"It's joy through movement," says Justin F. Stone, who originated it.
"It's a moving meditation," says Bill Pierce, who practices it.
"It's the exercise of the '90s," says Corinn Codye, who teaches it.
It's t'ai chi chih, the practice of a series of simple, elegant movements said to enhance the flow of the "chi," or life force, through the body. By performing these non-stressful, non-aerobic movements, t'ai chi chih adherents claim to circulate energy that creates a feeling of well-being.
"Everybody is looking for stress relief, calm," says Santa Barbara t'ai chi chih teacher Corinn Codye. "T'ai chi chih is something they can do and learn quickly."
That simplicity is the key to the growing popularity of t'ai chi chih--and accounts for the difference between it and t'ai chi ch'uan.
Justin Stone, a Carmel artist and musician, practiced and taught t'ai chi ch'uan for many years, but found that almost none of his students had the patience and discipline to master the 108 movements of the ancient Asian discipline. Older people had difficulty executing some movements, and nearly everyone had trouble memorizing the long sequence.
Stone decided to develop a series of simpler and fewer movements that would yield the same benefits as t'ai chi ch'uan. He developed 20 movements and postures that could be easily performed by anyone and called them t'ai chi chih, or "knowledge of the supreme ultimate."
Stone began teaching the discipline in 1974. Since then, the movement has grown internationally. In the Southland, t'ai chi chih is taught in private classes, municipal recreation programs, community colleges and senior citizen centers.
Nearly everyone who practices t'ai chi chih reports such results as inner peace, "centeredness" and a greater sense of joy in living. Bill Pierce, a student of Codye's in Santa Barbara, describes feeling "expansive" while performing the movements.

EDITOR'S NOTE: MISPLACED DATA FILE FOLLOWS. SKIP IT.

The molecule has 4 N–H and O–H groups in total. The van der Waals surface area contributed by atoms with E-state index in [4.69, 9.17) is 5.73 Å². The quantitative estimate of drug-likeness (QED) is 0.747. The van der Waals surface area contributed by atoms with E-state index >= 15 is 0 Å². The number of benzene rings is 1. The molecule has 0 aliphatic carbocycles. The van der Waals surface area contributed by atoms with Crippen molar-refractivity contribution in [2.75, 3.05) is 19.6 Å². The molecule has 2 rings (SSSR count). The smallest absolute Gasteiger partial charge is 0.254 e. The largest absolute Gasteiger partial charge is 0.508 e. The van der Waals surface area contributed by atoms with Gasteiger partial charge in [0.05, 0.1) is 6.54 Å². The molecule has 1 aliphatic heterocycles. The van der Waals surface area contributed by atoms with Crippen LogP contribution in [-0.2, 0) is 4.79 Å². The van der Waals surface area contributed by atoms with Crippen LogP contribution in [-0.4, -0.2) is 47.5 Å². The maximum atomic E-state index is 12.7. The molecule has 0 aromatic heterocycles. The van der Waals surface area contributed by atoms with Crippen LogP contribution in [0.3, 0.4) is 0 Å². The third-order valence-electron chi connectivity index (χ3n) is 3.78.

"I especially like the fluid quality of the movements," Pierce says. "It's like learning a musical instrument and not being so concerned with the notes, but rather the expression."
Instructors teach that fluidity by telling students to "imagine swimming through heavy air" as they perform such poetically named movements as "bird flaps its wings" and "daughter in the valley."
To an outsider, the movements have the elegance of hula, an appearance of expressive, slow-motion dancing. "Daughter in the valley," for example, is a scooping motion with the hands while the body rocks gently forward, then a separating of the hands while rocking gently back.
Though t'ai chi chih is easy to learn, its real benefits are said to come from daily practice--ideally, according to Stone, 10 or 15 minutes in the morning and another 10 or 15 minutes in the late afternoon or early evening.
"Properly done," Stone says, "the result should be a flow of energy and a feeling of well-being like the aftermath of an internal bath."
Balance is also stressed in t'ai chi chih--balance, that is, of the two so-called components of the life force, the yin and the yang. Yin and yang are described metaphorically: Yin is cold, contraction, the receptive, female, negative; yang is heat, expansion, the creative, male, positive.